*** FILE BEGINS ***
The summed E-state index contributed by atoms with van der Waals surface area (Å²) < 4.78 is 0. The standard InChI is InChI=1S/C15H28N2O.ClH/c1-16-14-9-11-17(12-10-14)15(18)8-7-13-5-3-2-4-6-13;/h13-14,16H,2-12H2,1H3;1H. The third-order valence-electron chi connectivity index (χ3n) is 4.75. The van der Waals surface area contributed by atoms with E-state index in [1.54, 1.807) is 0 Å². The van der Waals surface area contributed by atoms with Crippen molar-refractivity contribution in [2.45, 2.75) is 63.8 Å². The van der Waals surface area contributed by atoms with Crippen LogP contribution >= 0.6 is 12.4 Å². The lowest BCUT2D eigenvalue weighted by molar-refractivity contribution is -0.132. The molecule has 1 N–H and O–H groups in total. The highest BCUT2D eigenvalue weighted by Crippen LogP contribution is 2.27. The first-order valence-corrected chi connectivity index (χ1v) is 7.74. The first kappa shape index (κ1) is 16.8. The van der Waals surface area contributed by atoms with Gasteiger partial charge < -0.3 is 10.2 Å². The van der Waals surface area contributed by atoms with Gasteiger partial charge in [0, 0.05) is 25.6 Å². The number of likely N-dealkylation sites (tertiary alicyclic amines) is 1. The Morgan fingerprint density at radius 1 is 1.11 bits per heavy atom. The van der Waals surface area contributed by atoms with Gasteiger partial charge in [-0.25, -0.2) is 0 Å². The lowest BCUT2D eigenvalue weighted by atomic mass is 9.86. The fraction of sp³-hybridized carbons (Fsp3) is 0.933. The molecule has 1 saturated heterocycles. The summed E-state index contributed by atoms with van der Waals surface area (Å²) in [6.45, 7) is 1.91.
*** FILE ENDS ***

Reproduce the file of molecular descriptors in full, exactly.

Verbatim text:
The summed E-state index contributed by atoms with van der Waals surface area (Å²) < 4.78 is 0. The standard InChI is InChI=1S/C15H28N2O.ClH/c1-16-14-9-11-17(12-10-14)15(18)8-7-13-5-3-2-4-6-13;/h13-14,16H,2-12H2,1H3;1H. The third-order valence-electron chi connectivity index (χ3n) is 4.75. The van der Waals surface area contributed by atoms with E-state index in [1.54, 1.807) is 0 Å². The van der Waals surface area contributed by atoms with Crippen molar-refractivity contribution in [2.45, 2.75) is 63.8 Å². The van der Waals surface area contributed by atoms with Crippen LogP contribution >= 0.6 is 12.4 Å². The lowest BCUT2D eigenvalue weighted by molar-refractivity contribution is -0.132. The molecule has 1 N–H and O–H groups in total. The highest BCUT2D eigenvalue weighted by Crippen LogP contribution is 2.27. The first-order valence-corrected chi connectivity index (χ1v) is 7.74. The first kappa shape index (κ1) is 16.8. The van der Waals surface area contributed by atoms with Gasteiger partial charge < -0.3 is 10.2 Å². The van der Waals surface area contributed by atoms with Gasteiger partial charge in [0, 0.05) is 25.6 Å². The number of likely N-dealkylation sites (tertiary alicyclic amines) is 1. The Morgan fingerprint density at radius 1 is 1.11 bits per heavy atom. The van der Waals surface area contributed by atoms with Gasteiger partial charge in [-0.25, -0.2) is 0 Å². The lowest BCUT2D eigenvalue weighted by atomic mass is 9.86. The fraction of sp³-hybridized carbons (Fsp3) is 0.933. The molecule has 1 saturated heterocycles. The summed E-state index contributed by atoms with van der Waals surface area (Å²) in [6.45, 7) is 1.91.